A prominent German cardinal has decried the Vatican’s unwillingness to discuss the homosexual network in the Church in the context of clerical sex abuse, calling it a “silence which cries out to be broken.”
In an interview this week with the National Catholic Register, Cardinal Walter Brandmüller, the former president of the Pontifical Committee for Historical Sciences, said he was “very disappointed” but not surprised that the topic of homosexuality was not dealt with at the recent Vatican summit on clerical sex abuse.
“Discussing the problem of homosexuality would have become dangerous for them, because it’s evident there is a network of homosexuals within the Vatican,” the cardinal said. “That’s the problem, there’s no question.”
“They are part of the machine, so how can you exclude them? It’s a terrible problem,” he said.
It is up to “journalists” to break the conspiracy of silence, he said.
Just prior to the Vatican summit, Brandmüller wrote a joint letter with American Cardinal Raymond Burke to the heads of the national bishops’ conferences who would be meeting in the Vatican, urging them to address the real roots of the clerical sex abuse crisis.
The abuse of minors is “only part of a much greater crisis,” the cardinals wrote. “The plague of the homosexual agenda has been spread within the Church, promoted by organized networks and protected by a climate of complicity and a conspiracy of silence.”
“Sexual abuse is blamed on clericalism. But the first and primary fault of the clergy does not rest in the abuse of power but in having gone away from the truth of the Gospel,” they said.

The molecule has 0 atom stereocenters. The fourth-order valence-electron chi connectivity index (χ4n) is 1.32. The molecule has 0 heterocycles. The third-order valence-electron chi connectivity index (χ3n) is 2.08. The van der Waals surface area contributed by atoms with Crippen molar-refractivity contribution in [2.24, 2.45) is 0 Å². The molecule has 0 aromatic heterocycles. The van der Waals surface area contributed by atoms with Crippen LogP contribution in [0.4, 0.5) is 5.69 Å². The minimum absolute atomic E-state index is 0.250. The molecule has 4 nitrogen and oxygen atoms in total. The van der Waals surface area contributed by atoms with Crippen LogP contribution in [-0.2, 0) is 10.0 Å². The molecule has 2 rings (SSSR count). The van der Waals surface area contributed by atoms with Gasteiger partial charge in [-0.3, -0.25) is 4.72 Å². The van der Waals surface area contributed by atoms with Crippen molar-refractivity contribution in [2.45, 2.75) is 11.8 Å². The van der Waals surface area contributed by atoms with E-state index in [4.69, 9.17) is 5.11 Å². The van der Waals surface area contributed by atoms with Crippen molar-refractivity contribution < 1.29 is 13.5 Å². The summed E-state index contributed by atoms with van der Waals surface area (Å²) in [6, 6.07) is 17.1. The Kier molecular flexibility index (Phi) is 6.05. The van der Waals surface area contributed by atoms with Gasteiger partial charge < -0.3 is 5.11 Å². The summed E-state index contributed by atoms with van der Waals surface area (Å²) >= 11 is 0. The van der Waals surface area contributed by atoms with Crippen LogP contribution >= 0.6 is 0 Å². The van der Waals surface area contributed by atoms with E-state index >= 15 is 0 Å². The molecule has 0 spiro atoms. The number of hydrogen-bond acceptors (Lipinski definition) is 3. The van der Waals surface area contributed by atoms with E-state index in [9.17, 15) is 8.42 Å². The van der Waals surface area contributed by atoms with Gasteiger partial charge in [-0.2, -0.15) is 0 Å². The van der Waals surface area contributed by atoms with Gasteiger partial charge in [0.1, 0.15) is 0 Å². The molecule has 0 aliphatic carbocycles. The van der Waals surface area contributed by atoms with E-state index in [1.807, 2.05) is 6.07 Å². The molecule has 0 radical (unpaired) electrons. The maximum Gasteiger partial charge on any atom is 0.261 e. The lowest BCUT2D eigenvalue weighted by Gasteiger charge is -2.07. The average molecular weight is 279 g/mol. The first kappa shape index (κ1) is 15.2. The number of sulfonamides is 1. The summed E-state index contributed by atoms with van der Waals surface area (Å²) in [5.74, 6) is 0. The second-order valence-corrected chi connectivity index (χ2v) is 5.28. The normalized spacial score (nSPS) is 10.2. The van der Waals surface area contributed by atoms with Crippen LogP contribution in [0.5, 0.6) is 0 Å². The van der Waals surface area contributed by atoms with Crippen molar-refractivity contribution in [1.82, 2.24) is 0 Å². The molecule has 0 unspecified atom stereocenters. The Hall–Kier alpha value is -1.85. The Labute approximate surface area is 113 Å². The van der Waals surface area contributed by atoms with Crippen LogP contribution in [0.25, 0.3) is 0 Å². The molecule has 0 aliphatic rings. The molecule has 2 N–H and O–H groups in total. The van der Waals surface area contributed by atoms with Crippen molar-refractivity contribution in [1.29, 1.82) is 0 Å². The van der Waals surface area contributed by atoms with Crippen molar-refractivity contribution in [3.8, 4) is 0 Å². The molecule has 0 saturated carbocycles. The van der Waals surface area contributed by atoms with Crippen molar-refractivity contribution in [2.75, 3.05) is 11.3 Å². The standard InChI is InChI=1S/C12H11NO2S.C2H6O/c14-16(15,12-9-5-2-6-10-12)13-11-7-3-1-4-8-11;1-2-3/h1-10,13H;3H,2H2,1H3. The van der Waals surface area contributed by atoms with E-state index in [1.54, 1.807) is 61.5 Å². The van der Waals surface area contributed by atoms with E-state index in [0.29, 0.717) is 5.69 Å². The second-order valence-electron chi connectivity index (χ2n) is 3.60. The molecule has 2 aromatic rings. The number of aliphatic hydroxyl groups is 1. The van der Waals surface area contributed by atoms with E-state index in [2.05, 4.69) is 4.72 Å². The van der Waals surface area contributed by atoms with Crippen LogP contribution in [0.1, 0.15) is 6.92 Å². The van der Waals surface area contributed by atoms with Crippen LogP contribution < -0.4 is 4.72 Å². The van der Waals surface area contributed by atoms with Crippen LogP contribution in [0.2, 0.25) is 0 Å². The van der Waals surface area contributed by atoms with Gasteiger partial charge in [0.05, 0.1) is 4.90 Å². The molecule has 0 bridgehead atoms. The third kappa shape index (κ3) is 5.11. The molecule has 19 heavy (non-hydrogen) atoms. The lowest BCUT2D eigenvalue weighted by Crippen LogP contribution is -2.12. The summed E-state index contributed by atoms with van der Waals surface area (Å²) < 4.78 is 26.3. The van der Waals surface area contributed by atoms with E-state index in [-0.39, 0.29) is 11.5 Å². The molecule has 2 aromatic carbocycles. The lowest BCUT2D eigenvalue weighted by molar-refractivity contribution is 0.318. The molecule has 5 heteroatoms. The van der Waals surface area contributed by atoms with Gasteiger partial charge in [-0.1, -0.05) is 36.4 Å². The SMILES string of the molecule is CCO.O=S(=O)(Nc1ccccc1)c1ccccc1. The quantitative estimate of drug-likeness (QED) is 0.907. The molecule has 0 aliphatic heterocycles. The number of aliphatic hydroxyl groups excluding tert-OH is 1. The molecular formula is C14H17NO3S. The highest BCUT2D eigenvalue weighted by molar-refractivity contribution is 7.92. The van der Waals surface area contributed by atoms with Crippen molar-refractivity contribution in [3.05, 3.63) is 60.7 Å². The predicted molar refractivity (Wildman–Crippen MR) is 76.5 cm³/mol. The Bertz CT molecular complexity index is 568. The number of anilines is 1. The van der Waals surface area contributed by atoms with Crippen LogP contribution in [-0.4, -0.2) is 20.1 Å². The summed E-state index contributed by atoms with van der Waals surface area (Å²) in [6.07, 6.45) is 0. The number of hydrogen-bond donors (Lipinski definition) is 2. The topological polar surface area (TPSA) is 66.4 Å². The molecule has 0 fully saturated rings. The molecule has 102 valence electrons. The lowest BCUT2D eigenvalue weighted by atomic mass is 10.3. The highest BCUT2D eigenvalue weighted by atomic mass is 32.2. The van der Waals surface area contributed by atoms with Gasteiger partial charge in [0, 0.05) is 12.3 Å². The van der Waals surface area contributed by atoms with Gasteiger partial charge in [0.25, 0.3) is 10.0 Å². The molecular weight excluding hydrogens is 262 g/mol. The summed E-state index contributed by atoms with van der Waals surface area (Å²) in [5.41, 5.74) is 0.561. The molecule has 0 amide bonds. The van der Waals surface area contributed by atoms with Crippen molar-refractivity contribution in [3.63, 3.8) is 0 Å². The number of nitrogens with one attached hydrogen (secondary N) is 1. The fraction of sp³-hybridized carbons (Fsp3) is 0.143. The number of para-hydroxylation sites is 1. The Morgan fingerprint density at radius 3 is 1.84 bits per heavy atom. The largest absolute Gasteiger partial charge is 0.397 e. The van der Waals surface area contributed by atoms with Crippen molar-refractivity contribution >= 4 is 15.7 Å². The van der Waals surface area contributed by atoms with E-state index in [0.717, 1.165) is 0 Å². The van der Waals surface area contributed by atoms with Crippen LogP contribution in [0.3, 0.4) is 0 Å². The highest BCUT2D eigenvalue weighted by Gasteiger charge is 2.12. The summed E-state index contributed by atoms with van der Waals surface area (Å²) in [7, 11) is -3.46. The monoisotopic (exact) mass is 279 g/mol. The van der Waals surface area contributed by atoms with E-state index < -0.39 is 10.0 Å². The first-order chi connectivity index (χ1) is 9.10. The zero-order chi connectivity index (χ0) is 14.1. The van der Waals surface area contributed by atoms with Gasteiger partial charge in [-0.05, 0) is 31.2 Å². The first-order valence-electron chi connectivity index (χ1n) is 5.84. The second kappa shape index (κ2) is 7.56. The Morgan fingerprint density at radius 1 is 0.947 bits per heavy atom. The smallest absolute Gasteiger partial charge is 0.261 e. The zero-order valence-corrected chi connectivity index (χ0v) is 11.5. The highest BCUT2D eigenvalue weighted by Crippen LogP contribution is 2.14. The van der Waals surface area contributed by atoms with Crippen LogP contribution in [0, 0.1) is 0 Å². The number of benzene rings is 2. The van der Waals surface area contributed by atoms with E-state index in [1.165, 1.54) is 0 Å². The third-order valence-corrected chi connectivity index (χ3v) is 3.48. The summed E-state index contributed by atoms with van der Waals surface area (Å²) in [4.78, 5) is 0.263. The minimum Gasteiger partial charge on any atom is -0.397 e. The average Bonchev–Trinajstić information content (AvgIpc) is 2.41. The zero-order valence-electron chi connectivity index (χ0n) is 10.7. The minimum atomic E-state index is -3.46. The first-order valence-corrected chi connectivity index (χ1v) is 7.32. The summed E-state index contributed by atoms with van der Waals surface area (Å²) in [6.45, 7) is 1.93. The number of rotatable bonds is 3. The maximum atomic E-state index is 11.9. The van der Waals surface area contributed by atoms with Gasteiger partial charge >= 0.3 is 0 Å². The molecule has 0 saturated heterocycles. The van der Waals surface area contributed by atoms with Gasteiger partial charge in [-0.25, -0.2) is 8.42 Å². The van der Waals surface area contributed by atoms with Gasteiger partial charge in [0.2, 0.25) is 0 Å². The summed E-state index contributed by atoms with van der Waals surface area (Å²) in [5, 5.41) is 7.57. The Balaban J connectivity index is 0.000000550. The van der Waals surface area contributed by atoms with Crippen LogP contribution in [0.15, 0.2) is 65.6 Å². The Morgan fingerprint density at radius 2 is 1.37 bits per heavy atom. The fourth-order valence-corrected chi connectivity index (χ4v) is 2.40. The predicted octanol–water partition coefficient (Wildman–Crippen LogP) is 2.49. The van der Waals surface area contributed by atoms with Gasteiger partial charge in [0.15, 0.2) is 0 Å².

As a number of studies have shown, upwards of 75 percent of the victims of clergy sex abuse have been male.
Last August, Cardinal Burke, the former head of the Vatican’s highest court, called for “open recognition” of a homosexual culture within the Catholic church’s as the first step in addressing the crisis.
“I believe that there needs to be an open recognition that we have a very grave problem of a homosexual culture in the Church,” Burke said in an interview, “especially among the clergy and the hierarchy, that needs to be addressed honestly and efficaciously.”
Burke said it was already “clear after the studies following the 2002 sexual abuse crisis that most of the acts of abuse were in fact homosexual acts committed with adolescent young men.”
“There was a studied attempt to either overlook or to deny this,” he said, referring to the generalized media cover-up of the homosexual nature of the abuse as well as such denial within the church itself.
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